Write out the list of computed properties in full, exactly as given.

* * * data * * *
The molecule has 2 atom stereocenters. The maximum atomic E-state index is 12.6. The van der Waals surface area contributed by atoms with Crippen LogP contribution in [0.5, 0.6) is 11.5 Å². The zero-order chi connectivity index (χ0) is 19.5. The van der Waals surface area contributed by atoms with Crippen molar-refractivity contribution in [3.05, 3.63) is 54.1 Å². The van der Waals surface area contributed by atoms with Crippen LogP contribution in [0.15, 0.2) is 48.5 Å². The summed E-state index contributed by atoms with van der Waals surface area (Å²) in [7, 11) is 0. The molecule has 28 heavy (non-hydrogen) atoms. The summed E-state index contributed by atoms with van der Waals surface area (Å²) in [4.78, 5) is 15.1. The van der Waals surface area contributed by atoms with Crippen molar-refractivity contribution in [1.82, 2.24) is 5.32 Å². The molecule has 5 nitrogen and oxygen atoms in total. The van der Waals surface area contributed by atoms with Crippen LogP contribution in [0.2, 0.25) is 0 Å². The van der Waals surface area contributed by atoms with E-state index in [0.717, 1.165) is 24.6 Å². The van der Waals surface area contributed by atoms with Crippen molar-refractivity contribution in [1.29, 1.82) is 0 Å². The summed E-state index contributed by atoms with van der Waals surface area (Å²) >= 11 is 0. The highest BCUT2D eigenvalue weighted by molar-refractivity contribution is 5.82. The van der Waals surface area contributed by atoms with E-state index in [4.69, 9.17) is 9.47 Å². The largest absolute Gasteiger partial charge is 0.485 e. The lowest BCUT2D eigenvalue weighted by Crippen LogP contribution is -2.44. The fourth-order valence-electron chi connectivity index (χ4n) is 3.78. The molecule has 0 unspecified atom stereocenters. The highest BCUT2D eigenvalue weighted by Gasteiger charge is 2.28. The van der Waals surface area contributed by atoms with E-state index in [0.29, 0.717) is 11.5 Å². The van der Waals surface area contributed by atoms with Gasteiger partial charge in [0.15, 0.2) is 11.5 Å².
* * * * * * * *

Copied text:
The molecule has 2 atom stereocenters. The maximum atomic E-state index is 12.6. The van der Waals surface area contributed by atoms with Crippen LogP contribution in [0.5, 0.6) is 11.5 Å². The zero-order chi connectivity index (χ0) is 19.5. The van der Waals surface area contributed by atoms with Crippen molar-refractivity contribution in [3.05, 3.63) is 54.1 Å². The van der Waals surface area contributed by atoms with Crippen LogP contribution in [0.15, 0.2) is 48.5 Å². The summed E-state index contributed by atoms with van der Waals surface area (Å²) in [7, 11) is 0. The molecule has 28 heavy (non-hydrogen) atoms. The summed E-state index contributed by atoms with van der Waals surface area (Å²) in [4.78, 5) is 15.1. The van der Waals surface area contributed by atoms with Crippen molar-refractivity contribution in [1.82, 2.24) is 5.32 Å². The molecule has 5 nitrogen and oxygen atoms in total. The van der Waals surface area contributed by atoms with Crippen LogP contribution in [0.2, 0.25) is 0 Å². The van der Waals surface area contributed by atoms with E-state index in [0.717, 1.165) is 24.6 Å². The van der Waals surface area contributed by atoms with Crippen molar-refractivity contribution in [1.29, 1.82) is 0 Å². The summed E-state index contributed by atoms with van der Waals surface area (Å²) >= 11 is 0. The highest BCUT2D eigenvalue weighted by molar-refractivity contribution is 5.82. The van der Waals surface area contributed by atoms with E-state index in [4.69, 9.17) is 9.47 Å². The largest absolute Gasteiger partial charge is 0.485 e. The lowest BCUT2D eigenvalue weighted by Crippen LogP contribution is -2.44. The fourth-order valence-electron chi connectivity index (χ4n) is 3.78. The molecule has 0 unspecified atom stereocenters. The highest BCUT2D eigenvalue weighted by Gasteiger charge is 2.28. The van der Waals surface area contributed by atoms with E-state index in [0.29, 0.717) is 11.5 Å². The van der Waals surface area contributed by atoms with Gasteiger partial charge in [0.15, 0.2) is 11.5 Å².